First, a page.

Javier started on the framing of the altar area. There will be a 6' high by 9' wide wall that will go up to the 14 foot ceiling behind and over the altar for an icon of the Panagia. The blacked out areas are large windows that the wall will cover. The side windows that angle upward will be on either side of the altar and will stay for natural light into the Church.

Homeless, Hungry, God Bless

The expanded podcast version of "Who Do You See" is now available at Ancient Faith Radio.

Sunday, February 15, 2009

Building St. John's Church, Dome Update

We're continuing construction on our Mission's Church building. As Javier and I were framing the ceiling last week I decided we had enough height to build a dome inside the ceiling structure. Fr. Damian was at the OCA Western Diocesan Mission's Conference for the week so I was just going to do it as a suprise, but decided I probably should call Fr. Damian and discuss it with him. When I called he was in a session with the Bishop about the necessity of beauty in our ethos of worship and had talked to an architect about our building design... and they were discussing changing the structure to reflect a more traditional Church. So, I got the blessing to proceed.

The disk is the top of the dome structure at the center of the nave.

This is the bottom rim of the 10 foot diameter dome. We cut and build it on the floor then hang it from the rafters.
This is the bottom of the dome being installed and levelled. The bottom rim of the dome will be the ceiling height of the building at fourteen feet.

This is the roughed in structure. We will design and cut about forty arched "ribs" that will be the actual shape of the dome.

This is us ( installing the "ribs" for the shape of the dome. These will hold the wire lath for the plaster.
Javier is framing loose ends in the dome area for backing and support for the dome and the ribs.

This is Father Damian, our priest, who has quite a bit of experience in construction. He spent most of the afternoon cutting the ribs while Javier and I framed and installed them. We got about one fourth of the ribs done today.

Friday, February 13, 2009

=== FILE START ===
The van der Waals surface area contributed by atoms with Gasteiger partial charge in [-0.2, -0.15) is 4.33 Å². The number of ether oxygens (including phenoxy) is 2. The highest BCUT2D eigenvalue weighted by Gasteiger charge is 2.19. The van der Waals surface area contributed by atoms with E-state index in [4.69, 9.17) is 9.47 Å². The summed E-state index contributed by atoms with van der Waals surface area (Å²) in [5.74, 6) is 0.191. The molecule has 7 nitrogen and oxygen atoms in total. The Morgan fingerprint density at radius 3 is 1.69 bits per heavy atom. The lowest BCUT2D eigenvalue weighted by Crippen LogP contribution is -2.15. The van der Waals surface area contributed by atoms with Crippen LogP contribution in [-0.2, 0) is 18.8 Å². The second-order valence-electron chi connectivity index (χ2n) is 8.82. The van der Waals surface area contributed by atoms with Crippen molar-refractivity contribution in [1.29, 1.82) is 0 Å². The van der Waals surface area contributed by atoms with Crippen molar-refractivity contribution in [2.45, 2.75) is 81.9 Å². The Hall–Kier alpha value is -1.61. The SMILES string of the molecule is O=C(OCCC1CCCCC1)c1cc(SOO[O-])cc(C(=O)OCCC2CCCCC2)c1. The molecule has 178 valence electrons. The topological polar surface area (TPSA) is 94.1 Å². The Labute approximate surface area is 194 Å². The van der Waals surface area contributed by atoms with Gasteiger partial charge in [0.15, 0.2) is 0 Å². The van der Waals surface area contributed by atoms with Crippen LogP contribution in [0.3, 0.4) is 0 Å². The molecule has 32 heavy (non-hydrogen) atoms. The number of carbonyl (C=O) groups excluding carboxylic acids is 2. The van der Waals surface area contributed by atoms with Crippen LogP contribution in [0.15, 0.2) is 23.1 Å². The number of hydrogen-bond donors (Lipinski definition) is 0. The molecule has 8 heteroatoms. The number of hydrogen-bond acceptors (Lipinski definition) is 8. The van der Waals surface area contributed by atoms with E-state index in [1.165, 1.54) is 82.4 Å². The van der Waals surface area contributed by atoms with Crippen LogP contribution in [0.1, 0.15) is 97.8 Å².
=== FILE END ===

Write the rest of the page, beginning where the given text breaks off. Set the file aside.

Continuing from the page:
Thursday, February 12, 2009

On Becoming a Saint (Please scroll down line by line as you read)

We become saints by living according to what God has given us, nothing more, nothing less. We often live in envy or jealousy of someone else's life and in doing so miss our own life and vocation.

St. Paul in I Corinthians 12 talks about the "unseemly members" of the body being the more necessary. In Romans 9 he talks about the Potter and the clay and that God fashions some vessels for honorable use (Ming Vases) and some for dishonorable use (toilets), but in the end you can live without a Ming vase easier than the other and in a pinch you'd use a Ming vase for dishonorable purposes.

I told the men at the Shelter, the reality is that more of us are toilets than vases and our purpose is taking crap from life and other people gracefully, like Christ who took all the crap Satan and humanity could dump on Him as God. "Dishonorable use" doesn't mean "going to hell" it just means we are perhaps blessed with a greater and more needful purpose and therefore will have greater temptations and trials in life. Those who have it "easy" don't often become saints.

It is those who fulfill their purpose and are willing to take the crap and do the "dirty work" of being holy, who go to and associate with the lowly, the dirty, the dregs- and yes, even the assholes - who are the ones who are saved and who save those around them. The saint in this icon is the one you can't see... like most of the saints in this life.

Tuesday, February 10, 2009

Last Chance

As Lent looms large on the horizon the Orthodox blogosphere is ripe with posts about fasting, food and anticipatory fear of the 54 days of spiritual discipline. So I'll join the parade and just in case there is some prodigal Orthodox person who only reads my blog, I'm putting you on notice: Meatfare Sunday is upon us! Last chance for a corn dog pizza...
...or my favorite: The Big-Bacon-Cheese-Mac- Three bacon grilled cheese sandwiches as buns, 2 all beef patties and, of course, bacon.... hold the sesame seeds, lettuce and pickles, please.

If it wasn't for the services and hymnography and beauty of the season, Lent would be hell.

Wednesday, February 04, 2009

Orthodox Celebrities


OK, sure, I live in Arizona. The Cardinals lost. Yeah, I was disappointed. But the Superbowl was probably the fourth football game I've watched in my life. Its the third one I've watched in the past year including the last Superbowl that I watched with my son who was from Boston. (The last one before that was when Bart Starr lept over the top of the Dallas defense in the final seconds to win the AFC championship in ... ummm, 1966?) So, all that to say, this isn't sour grapes.... I'm not that invested in "my hometown team".

Anyway, I've probably gotten a dozen or more emails and seen as many blog posts about.... (I had to stop here to look up his name) Troy Polamalu, the Orthodox football player for the Steelers, who frequents St. Anthony's Monastery and talks to the Elder for spiritual direction. I guess that makes him.... what? Either an Orthodox Christian who happens to be a football star, or a football star who happens to be Orthodox.